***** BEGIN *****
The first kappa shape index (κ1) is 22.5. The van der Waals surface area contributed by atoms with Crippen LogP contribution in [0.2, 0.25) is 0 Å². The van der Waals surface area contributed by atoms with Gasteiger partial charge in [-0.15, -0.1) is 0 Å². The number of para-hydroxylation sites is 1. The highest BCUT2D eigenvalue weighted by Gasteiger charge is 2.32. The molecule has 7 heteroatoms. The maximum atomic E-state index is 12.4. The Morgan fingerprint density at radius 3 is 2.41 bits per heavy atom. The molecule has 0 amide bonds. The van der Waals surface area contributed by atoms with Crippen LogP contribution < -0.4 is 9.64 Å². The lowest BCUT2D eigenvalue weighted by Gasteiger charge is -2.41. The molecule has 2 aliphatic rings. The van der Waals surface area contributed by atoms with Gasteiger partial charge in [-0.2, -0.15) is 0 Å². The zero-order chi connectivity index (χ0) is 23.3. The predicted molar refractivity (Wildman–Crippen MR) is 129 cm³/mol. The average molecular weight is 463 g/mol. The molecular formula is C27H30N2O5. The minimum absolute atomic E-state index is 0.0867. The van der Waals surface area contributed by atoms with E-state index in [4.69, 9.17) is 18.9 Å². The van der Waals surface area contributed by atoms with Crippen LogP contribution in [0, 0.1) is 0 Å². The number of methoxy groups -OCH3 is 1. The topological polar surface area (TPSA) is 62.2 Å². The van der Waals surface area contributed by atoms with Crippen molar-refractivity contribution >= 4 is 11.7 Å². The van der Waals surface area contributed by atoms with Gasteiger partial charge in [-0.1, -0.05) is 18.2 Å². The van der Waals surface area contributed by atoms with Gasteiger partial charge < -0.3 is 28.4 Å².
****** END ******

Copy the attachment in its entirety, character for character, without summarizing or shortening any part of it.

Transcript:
The first kappa shape index (κ1) is 22.5. The van der Waals surface area contributed by atoms with Crippen LogP contribution in [0.2, 0.25) is 0 Å². The van der Waals surface area contributed by atoms with Gasteiger partial charge in [-0.15, -0.1) is 0 Å². The number of para-hydroxylation sites is 1. The highest BCUT2D eigenvalue weighted by Gasteiger charge is 2.32. The molecule has 7 heteroatoms. The maximum atomic E-state index is 12.4. The Morgan fingerprint density at radius 3 is 2.41 bits per heavy atom. The molecule has 0 amide bonds. The van der Waals surface area contributed by atoms with Crippen LogP contribution < -0.4 is 9.64 Å². The lowest BCUT2D eigenvalue weighted by Gasteiger charge is -2.41. The molecule has 2 aliphatic rings. The van der Waals surface area contributed by atoms with Gasteiger partial charge in [-0.2, -0.15) is 0 Å². The zero-order chi connectivity index (χ0) is 23.3. The predicted molar refractivity (Wildman–Crippen MR) is 129 cm³/mol. The average molecular weight is 463 g/mol. The molecular formula is C27H30N2O5. The minimum absolute atomic E-state index is 0.0867. The van der Waals surface area contributed by atoms with E-state index in [4.69, 9.17) is 18.9 Å². The van der Waals surface area contributed by atoms with Crippen LogP contribution in [0, 0.1) is 0 Å². The number of methoxy groups -OCH3 is 1. The topological polar surface area (TPSA) is 62.2 Å². The van der Waals surface area contributed by atoms with Crippen molar-refractivity contribution >= 4 is 11.7 Å². The van der Waals surface area contributed by atoms with Gasteiger partial charge in [-0.1, -0.05) is 18.2 Å². The van der Waals surface area contributed by atoms with Gasteiger partial charge < -0.3 is 28.4 Å².